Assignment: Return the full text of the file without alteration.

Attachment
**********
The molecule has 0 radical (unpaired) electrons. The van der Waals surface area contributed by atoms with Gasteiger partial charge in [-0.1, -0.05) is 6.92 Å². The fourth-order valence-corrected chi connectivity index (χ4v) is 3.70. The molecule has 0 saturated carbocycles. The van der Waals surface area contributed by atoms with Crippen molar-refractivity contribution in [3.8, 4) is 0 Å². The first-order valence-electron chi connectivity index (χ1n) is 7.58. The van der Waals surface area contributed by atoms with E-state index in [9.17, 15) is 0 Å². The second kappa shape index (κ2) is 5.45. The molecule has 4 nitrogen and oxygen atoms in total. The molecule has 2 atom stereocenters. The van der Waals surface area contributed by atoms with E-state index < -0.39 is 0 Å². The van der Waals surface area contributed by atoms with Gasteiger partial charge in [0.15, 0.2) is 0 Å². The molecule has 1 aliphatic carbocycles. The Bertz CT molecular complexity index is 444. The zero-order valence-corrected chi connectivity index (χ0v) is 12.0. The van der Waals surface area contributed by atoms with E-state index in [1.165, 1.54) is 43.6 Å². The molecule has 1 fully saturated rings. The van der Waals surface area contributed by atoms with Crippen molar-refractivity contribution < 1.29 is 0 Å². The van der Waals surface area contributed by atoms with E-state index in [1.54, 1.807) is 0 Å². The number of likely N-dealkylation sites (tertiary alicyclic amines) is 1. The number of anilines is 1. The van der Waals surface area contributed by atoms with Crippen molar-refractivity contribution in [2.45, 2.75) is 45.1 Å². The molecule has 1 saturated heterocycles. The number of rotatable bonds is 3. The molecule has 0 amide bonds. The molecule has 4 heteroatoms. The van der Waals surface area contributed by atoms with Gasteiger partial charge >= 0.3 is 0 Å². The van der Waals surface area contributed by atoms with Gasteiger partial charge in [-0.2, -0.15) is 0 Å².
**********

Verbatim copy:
The molecule has 0 radical (unpaired) electrons. The van der Waals surface area contributed by atoms with Gasteiger partial charge in [-0.1, -0.05) is 6.92 Å². The fourth-order valence-corrected chi connectivity index (χ4v) is 3.70. The molecule has 0 saturated carbocycles. The van der Waals surface area contributed by atoms with Crippen molar-refractivity contribution in [3.8, 4) is 0 Å². The first-order valence-electron chi connectivity index (χ1n) is 7.58. The van der Waals surface area contributed by atoms with E-state index in [9.17, 15) is 0 Å². The second kappa shape index (κ2) is 5.45. The molecule has 4 nitrogen and oxygen atoms in total. The molecule has 2 atom stereocenters. The van der Waals surface area contributed by atoms with E-state index < -0.39 is 0 Å². The van der Waals surface area contributed by atoms with Gasteiger partial charge in [0.15, 0.2) is 0 Å². The molecule has 1 aliphatic carbocycles. The Bertz CT molecular complexity index is 444. The zero-order valence-corrected chi connectivity index (χ0v) is 12.0. The van der Waals surface area contributed by atoms with E-state index in [1.165, 1.54) is 43.6 Å². The molecule has 1 fully saturated rings. The van der Waals surface area contributed by atoms with Crippen molar-refractivity contribution < 1.29 is 0 Å². The van der Waals surface area contributed by atoms with E-state index in [1.54, 1.807) is 0 Å². The number of likely N-dealkylation sites (tertiary alicyclic amines) is 1. The number of anilines is 1. The van der Waals surface area contributed by atoms with Crippen molar-refractivity contribution in [2.45, 2.75) is 45.1 Å². The molecule has 1 saturated heterocycles. The number of rotatable bonds is 3. The molecule has 0 amide bonds. The molecule has 4 heteroatoms. The van der Waals surface area contributed by atoms with Gasteiger partial charge >= 0.3 is 0 Å². The van der Waals surface area contributed by atoms with Gasteiger partial charge in [-0.2, -0.15) is 0 Å².